The finding in the Cushing mortgage case, which is not subject to correction, discloses these additional facts: John P. Cushing headed the school when it was founded. On June 1, 1927, the defendant's predecessor, in exchange for its acquisition of land and buildings, executed a note for $30,000 payable to Cushing. The note was secured by the mortgage in issue. On June 28, 1951, the defendant acquired the mortgaged premises by warranty deed, in which it assumed and agreed to pay the mortgage debt. Upon Cushing's death in 1941, his executor sold the note and mortgage to E. Stanley Taylor. The assignment was recorded in the Hamden land records on August 5, 1941. Taylor, at the time he acquired the mortgage, as well as for many years before and after, served the school as headmaster without salary and attended every reported meeting of the board of trustees, except one. The trustees reposed the highest faith and confidence in Taylor and did not question the school's financial affairs. For a number of years after Taylor's purchase of the Cushing mortgage, the interest thereon was paid by the school. The treasurer signed checks in blank, and the assistant treasurer reviewed the checks in payment of interest, knew their purpose, and that they were paid to Taylor. Upon Taylor's death in 1956, the Cushing mortgage went, under his will, to his sister, from whom it was purchased by the plaintiff, who knew that Taylor had acquired it at a discount.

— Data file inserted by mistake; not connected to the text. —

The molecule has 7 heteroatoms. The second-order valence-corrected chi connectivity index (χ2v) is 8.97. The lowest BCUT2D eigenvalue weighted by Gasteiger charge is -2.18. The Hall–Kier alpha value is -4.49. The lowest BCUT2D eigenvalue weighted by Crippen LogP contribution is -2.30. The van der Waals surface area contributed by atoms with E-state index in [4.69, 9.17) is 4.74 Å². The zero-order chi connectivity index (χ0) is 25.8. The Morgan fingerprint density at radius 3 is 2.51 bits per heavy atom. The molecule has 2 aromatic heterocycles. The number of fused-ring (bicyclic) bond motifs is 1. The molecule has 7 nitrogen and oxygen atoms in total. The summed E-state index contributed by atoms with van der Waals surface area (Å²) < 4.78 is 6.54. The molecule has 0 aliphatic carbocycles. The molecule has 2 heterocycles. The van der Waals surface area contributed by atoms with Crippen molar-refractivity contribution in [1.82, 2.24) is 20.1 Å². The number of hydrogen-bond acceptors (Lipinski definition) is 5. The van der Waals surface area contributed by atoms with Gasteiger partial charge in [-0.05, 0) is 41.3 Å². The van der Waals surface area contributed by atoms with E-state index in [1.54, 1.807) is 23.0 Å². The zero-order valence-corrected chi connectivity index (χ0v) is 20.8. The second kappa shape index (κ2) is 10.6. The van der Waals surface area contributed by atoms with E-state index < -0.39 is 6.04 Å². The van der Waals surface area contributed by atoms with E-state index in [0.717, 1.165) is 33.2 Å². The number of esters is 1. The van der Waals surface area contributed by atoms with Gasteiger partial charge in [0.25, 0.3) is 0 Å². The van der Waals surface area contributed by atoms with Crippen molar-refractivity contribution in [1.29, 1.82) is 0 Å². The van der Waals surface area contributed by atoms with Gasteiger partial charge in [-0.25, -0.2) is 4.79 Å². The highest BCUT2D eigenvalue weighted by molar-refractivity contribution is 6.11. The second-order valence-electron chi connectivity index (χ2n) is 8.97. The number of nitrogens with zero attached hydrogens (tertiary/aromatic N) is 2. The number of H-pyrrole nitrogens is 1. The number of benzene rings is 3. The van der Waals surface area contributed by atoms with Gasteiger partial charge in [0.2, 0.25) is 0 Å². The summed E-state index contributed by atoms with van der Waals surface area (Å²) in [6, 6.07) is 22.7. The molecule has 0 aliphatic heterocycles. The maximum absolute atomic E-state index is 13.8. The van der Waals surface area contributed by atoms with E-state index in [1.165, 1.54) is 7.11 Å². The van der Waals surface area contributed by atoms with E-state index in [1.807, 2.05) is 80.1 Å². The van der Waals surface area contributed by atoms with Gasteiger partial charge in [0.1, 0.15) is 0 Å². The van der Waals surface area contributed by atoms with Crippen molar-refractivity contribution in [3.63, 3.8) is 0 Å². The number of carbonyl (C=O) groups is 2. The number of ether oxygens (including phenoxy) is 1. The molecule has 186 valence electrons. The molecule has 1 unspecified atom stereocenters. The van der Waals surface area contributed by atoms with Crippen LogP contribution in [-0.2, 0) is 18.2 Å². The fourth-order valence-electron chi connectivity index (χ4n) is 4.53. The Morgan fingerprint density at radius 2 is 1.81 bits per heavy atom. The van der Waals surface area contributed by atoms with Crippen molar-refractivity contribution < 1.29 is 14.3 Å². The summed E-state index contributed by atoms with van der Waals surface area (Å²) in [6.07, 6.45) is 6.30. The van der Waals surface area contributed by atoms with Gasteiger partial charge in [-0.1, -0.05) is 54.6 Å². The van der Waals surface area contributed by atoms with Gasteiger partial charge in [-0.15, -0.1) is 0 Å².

The defendant, in its appeal from the judgment foreclosing the Cushing mortgage, has assigned error in rulings on evidence, in the court's conclusions and in the overruling of the defendant's claims of law. The rulings on evidence are not presented in accordance with Practice Book 405, and therefore we do not consider them. Martyn v. Donlin, 148 Conn. 27, 30, 166 A.2d 856; Metz v. Hvass Construction Co., 144 Conn. 535, 538, 135 A.2d 363.
The remaining assignments of error focus on the defendant's claim that Taylor occupied a fiduciary status with the school which affected his acquisition of the Cushing mortgage. The burden of proving the existence of that relationship rested on the defendant under the pleadings. State ex rel. Capurso v. Flis, 144 Conn. 473, 477, 133 A.2d 901; Mercer Electric Mfg. Co. v. Connecticut Electric Mfg. Co., 87 Conn. 691, 697, 89 A. 909. The court concluded that this burden of proof had not been sustained. This conclusion is to be tested by the facts found and must stand unless it is legally or logically inconsistent with those facts or unless it involves the application of some erroneous rule of law material to the case. Yale University v. Benneson, 147 Conn. 254, 255, 159 A.2d 169.